The Neuroscience of Bass: New Study Explains Why Bass Instruments Are Fundamental to Music. Photo by Sebastiaan term Burg via Wikimedia Commons At the lower range of hearing, it’s said humans can hear sound down to about 20 Hz, beneath which we encounter a murky sonic realm called “infrasound,” the world of elephant and mole hearing.
But while we may not hear those lowest frequencies, we feel them in our bodies, as we do many sounds in the lower frequency ranges—those that tend to disappear when pumped through tinny earbuds or shopping mall speakers. Since bass sounds don’t reach our ears with the same excited energy as the high frequency sounds of, say, trumpets or wailing guitars, we’ve tended to dismiss the instruments—and players—who hold down the low end (know any famous tuba players?).
In most popular music, bass players don’t get nearly enough credit—even when the bass provides a song’s essential hook. As Led Zeppelin’s John Paul Jones joked at his Rock and Roll Hall of Fame induction ceremony in 1995, “thank you to my friends for remembering my phone number.”
How to Listen to Music: A Vintage Guide to the 7 Essential Skills. By Maria Popova “Respond esthetically to all sounds, from the hum of the refrigerator motor or the paddling of oars on a lake, to the tones of a cello or muted trumpet.”
Music has a powerful grip on our emotional brain. It can breathe new life into seemingly lifeless minds. But if there is indeed no music instinct, music — not just its creation, but also its consumption — must be an acquired skill. How, then, do we “learn” music beyond merely understanding how it works? From the wonderful vintage book Music: Ways of Listening, originally published in 1982, comes this outline of the seven essential skills of perceptive listening, which author and composer Elliott Schwartz argues have been “dulled by our built-in twentieth-century habit of tuning out” and thus need to be actively developed. Develop your sensitivity to music. Donating = Loving Bringing you (ad-free) Brain Pickings takes hundreds of hours each month.
You can also become a one-time patron with a single donation in any amount: Developing a vivid aural imagination. The extent to which your aural imagination is developed, largely determines: the quality of lines you play, how you play those lines (articulation, swing feel, inflection), and the sound you play with.
Nothing has such an impact on your playing than your aural imagination. If there were a secret to improvising, developing your aural imagination would be it. Ok, ok. I didn’t say oral imagination. THE MOZART EFFECT … AND BEYOND. BABBITT EFFECT: Child gibbers nonsense all the time.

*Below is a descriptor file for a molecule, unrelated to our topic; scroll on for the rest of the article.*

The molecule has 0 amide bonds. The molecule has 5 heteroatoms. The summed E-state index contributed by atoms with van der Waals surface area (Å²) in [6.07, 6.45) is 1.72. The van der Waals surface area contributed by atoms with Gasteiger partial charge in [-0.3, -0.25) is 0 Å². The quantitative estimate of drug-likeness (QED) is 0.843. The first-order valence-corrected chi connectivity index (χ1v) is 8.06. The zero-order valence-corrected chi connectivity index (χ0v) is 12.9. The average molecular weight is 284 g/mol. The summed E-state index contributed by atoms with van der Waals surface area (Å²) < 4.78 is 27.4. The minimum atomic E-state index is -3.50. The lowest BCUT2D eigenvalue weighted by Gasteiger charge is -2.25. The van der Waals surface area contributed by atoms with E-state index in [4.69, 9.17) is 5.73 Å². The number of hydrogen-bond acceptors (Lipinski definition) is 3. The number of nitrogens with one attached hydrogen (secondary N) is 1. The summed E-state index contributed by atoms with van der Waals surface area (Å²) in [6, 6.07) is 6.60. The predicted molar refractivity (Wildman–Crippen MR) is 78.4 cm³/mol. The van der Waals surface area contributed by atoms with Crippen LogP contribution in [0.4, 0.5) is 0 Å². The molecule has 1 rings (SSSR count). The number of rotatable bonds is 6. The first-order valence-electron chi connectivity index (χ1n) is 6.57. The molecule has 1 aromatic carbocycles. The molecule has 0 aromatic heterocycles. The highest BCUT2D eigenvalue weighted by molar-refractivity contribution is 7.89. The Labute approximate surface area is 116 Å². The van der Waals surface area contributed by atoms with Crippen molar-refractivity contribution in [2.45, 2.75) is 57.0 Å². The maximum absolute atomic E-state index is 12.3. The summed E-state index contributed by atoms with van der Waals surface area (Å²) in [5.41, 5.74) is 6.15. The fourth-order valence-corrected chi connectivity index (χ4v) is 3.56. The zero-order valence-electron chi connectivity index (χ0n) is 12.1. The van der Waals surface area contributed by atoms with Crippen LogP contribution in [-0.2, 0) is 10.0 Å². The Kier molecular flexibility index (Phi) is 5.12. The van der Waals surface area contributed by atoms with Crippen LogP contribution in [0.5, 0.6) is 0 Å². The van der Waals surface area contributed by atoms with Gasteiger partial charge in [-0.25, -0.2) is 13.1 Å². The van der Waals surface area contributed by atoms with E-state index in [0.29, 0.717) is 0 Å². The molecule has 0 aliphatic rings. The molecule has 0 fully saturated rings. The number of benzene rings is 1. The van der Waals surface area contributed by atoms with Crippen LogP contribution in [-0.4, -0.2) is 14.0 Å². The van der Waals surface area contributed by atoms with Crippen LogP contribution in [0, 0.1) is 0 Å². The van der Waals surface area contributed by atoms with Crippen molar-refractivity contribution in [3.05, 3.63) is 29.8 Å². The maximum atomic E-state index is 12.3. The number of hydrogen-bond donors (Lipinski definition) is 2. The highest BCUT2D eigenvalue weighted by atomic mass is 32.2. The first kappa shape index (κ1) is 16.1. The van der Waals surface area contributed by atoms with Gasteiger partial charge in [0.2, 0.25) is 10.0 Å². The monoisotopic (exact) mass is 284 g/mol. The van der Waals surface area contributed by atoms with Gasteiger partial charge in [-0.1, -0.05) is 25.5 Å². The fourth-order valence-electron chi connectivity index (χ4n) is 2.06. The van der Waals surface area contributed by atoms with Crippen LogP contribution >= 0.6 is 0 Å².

Eventually, people stop listening to him. Child doesn't care because all his playmates think he's cool. BARTÓK EFFECT: Child becomes more and more dissonant. Has trouble maintaining harmony with his peers. Anedonia musicale: questione di ridotta connettività cerebrale. György ligeti’s artikulation (with score and audio) – The Hum Blog. The A=432 Hz Frequency: DNA Tuning and the Bastardization of Music. Brendan D.
Murphy, Guest GA=440Hz: Not Quite Music to My Ears Humankind is the largely unwitting victim of a frequency war on our consciousness that has been waged for decades, if not millennia. The goal has clearly been to keep us as gullible and subservient as possible, through multifarious means. In modern history in particular, there has been what Dr. The American Federation of Musicians had already accepted the A440 as standard pitch in 1917, and the U.S. government followed suit in 1920. It is interesting, also, to note that in October 1953, despite the British and Nazi push for the arbitrary A=440 standard (which is “disharmonic” vis à vis the physico-acoustic laws of creation governing reality), a referendum of 23,000 French musicians voted overwhelmingly in favour of A=432Hz.
The Vibration of Sound. Fibonacci dans l'harmonie - La musique décodée. Boucles de rétroaction et les rythmes de la nature - Anje-Margriet Neutel. Ear training online and mobile. Ear Trainer. MusicalMind.org Ear Training Online. Free ear training tools for musicians. Jazz Ear Training - Master Your Intervals in 28 Days.
Being able to quickly hear, sing, and accurately identify intervals is essential to developing your improvisational ear.
In this article, I’ve put together a plan for you to master your intervals in 28 days. For beginners, this will give you a much needed foundation. And for more advanced players, it will give you a chance to brush up on your intervals and fill in any gaps that might be there. The goal is to be so familiar with these sounds, that it requires very little effort to process them. You can never know this stuff too well! Getting acquainted with the intervals One of the best ways to get familiar with all of the intervals is to find a tune you already know that makes use of each one.
Minor Second Ascending Gene Ammons on I remember You, Miles on Bye Bye Blackbird, & Sinatra on Nice Work If You Can Get It Minor Second Descending Major Second Ascending I’m assuming you know Happy Birthday. Major Second Descending Miles on Freddie Freeloader Minor Third Ascending.